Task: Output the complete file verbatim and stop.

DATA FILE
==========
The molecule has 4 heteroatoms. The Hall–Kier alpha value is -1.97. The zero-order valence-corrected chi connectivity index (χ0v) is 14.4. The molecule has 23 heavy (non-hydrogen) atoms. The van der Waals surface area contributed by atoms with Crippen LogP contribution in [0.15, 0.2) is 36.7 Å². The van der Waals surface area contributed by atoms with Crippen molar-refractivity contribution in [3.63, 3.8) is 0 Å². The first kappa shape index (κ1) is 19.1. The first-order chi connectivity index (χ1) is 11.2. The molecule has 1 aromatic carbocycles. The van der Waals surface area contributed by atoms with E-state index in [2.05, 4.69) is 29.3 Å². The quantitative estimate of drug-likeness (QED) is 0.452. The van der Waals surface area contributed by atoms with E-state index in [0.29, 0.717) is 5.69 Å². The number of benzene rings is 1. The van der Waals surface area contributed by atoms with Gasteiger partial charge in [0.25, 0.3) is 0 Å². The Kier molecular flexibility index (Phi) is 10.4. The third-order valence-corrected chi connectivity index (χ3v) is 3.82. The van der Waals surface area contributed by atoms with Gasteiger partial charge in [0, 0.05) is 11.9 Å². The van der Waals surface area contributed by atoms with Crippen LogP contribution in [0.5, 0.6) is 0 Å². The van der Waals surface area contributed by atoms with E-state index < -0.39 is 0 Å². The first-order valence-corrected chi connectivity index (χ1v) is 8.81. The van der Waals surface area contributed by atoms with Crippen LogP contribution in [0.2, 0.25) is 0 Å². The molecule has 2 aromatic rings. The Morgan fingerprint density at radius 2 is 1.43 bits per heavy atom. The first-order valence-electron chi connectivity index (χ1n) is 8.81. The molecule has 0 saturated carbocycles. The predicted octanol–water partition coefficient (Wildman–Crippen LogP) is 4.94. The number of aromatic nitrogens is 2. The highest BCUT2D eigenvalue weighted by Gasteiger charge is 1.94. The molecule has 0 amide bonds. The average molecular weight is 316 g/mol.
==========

The molecule has 4 heteroatoms. The Hall–Kier alpha value is -1.97. The zero-order valence-corrected chi connectivity index (χ0v) is 14.4. The molecule has 23 heavy (non-hydrogen) atoms. The van der Waals surface area contributed by atoms with Crippen LogP contribution in [0.15, 0.2) is 36.7 Å². The van der Waals surface area contributed by atoms with Crippen molar-refractivity contribution in [3.63, 3.8) is 0 Å². The first kappa shape index (κ1) is 19.1. The first-order chi connectivity index (χ1) is 11.2. The molecule has 1 aromatic carbocycles. The van der Waals surface area contributed by atoms with E-state index in [2.05, 4.69) is 29.3 Å². The quantitative estimate of drug-likeness (QED) is 0.452. The van der Waals surface area contributed by atoms with E-state index in [0.29, 0.717) is 5.69 Å². The number of benzene rings is 1. The van der Waals surface area contributed by atoms with Gasteiger partial charge in [0.25, 0.3) is 0 Å². The Kier molecular flexibility index (Phi) is 10.4. The third-order valence-corrected chi connectivity index (χ3v) is 3.82. The van der Waals surface area contributed by atoms with Gasteiger partial charge in [0, 0.05) is 11.9 Å². The van der Waals surface area contributed by atoms with Crippen LogP contribution in [0.5, 0.6) is 0 Å². The van der Waals surface area contributed by atoms with E-state index < -0.39 is 0 Å². The first-order valence-corrected chi connectivity index (χ1v) is 8.81. The van der Waals surface area contributed by atoms with Crippen LogP contribution in [0.2, 0.25) is 0 Å². The molecule has 2 aromatic rings. The Morgan fingerprint density at radius 2 is 1.43 bits per heavy atom. The first-order valence-electron chi connectivity index (χ1n) is 8.81. The molecule has 0 saturated carbocycles. The predicted octanol–water partition coefficient (Wildman–Crippen LogP) is 4.94. The number of aromatic nitrogens is 2. The highest BCUT2D eigenvalue weighted by Gasteiger charge is 1.94. The molecule has 0 amide bonds. The average molecular weight is 316 g/mol.